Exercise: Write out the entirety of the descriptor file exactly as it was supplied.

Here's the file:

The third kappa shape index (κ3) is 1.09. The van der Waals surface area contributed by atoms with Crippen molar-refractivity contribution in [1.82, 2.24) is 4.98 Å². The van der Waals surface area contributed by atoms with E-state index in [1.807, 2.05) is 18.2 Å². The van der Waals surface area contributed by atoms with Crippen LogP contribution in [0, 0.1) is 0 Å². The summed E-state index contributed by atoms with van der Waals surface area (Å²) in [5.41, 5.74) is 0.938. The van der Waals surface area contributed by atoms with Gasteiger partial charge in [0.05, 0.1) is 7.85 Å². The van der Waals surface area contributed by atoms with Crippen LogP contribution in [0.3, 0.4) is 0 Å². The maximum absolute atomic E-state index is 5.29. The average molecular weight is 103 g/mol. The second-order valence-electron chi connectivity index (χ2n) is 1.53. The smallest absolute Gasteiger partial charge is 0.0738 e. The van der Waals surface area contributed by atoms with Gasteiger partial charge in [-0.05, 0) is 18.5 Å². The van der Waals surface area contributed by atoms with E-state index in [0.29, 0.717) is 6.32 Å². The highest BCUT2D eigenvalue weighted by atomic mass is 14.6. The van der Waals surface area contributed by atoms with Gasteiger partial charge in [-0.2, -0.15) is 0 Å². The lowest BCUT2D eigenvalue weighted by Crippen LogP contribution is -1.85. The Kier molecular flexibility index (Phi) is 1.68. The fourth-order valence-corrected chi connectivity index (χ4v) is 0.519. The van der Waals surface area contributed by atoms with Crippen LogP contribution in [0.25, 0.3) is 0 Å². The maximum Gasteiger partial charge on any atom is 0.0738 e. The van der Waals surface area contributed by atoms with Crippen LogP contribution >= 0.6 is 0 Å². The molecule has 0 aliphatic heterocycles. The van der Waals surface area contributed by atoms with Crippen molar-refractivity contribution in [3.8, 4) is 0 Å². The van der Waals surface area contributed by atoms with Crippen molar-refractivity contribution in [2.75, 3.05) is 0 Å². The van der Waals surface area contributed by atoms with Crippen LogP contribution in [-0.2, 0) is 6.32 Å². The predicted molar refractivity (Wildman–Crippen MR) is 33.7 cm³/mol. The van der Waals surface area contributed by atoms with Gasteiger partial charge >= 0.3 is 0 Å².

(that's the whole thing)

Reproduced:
The third kappa shape index (κ3) is 1.09. The van der Waals surface area contributed by atoms with Crippen molar-refractivity contribution in [1.82, 2.24) is 4.98 Å². The van der Waals surface area contributed by atoms with E-state index in [1.807, 2.05) is 18.2 Å². The van der Waals surface area contributed by atoms with Crippen LogP contribution in [0, 0.1) is 0 Å². The summed E-state index contributed by atoms with van der Waals surface area (Å²) in [5.41, 5.74) is 0.938. The van der Waals surface area contributed by atoms with Gasteiger partial charge in [0.05, 0.1) is 7.85 Å². The van der Waals surface area contributed by atoms with Crippen LogP contribution in [0.3, 0.4) is 0 Å². The maximum absolute atomic E-state index is 5.29. The average molecular weight is 103 g/mol. The second-order valence-electron chi connectivity index (χ2n) is 1.53. The smallest absolute Gasteiger partial charge is 0.0738 e. The van der Waals surface area contributed by atoms with Gasteiger partial charge in [-0.05, 0) is 18.5 Å². The van der Waals surface area contributed by atoms with E-state index in [0.29, 0.717) is 6.32 Å². The highest BCUT2D eigenvalue weighted by atomic mass is 14.6. The van der Waals surface area contributed by atoms with Gasteiger partial charge in [-0.2, -0.15) is 0 Å². The lowest BCUT2D eigenvalue weighted by Crippen LogP contribution is -1.85. The Kier molecular flexibility index (Phi) is 1.68. The fourth-order valence-corrected chi connectivity index (χ4v) is 0.519. The van der Waals surface area contributed by atoms with Crippen LogP contribution in [0.25, 0.3) is 0 Å². The maximum Gasteiger partial charge on any atom is 0.0738 e. The van der Waals surface area contributed by atoms with Crippen LogP contribution >= 0.6 is 0 Å². The molecule has 0 aliphatic heterocycles. The van der Waals surface area contributed by atoms with Crippen molar-refractivity contribution in [3.8, 4) is 0 Å². The van der Waals surface area contributed by atoms with Crippen molar-refractivity contribution in [2.75, 3.05) is 0 Å². The van der Waals surface area contributed by atoms with Crippen LogP contribution in [-0.2, 0) is 6.32 Å². The predicted molar refractivity (Wildman–Crippen MR) is 33.7 cm³/mol. The van der Waals surface area contributed by atoms with Gasteiger partial charge >= 0.3 is 0 Å².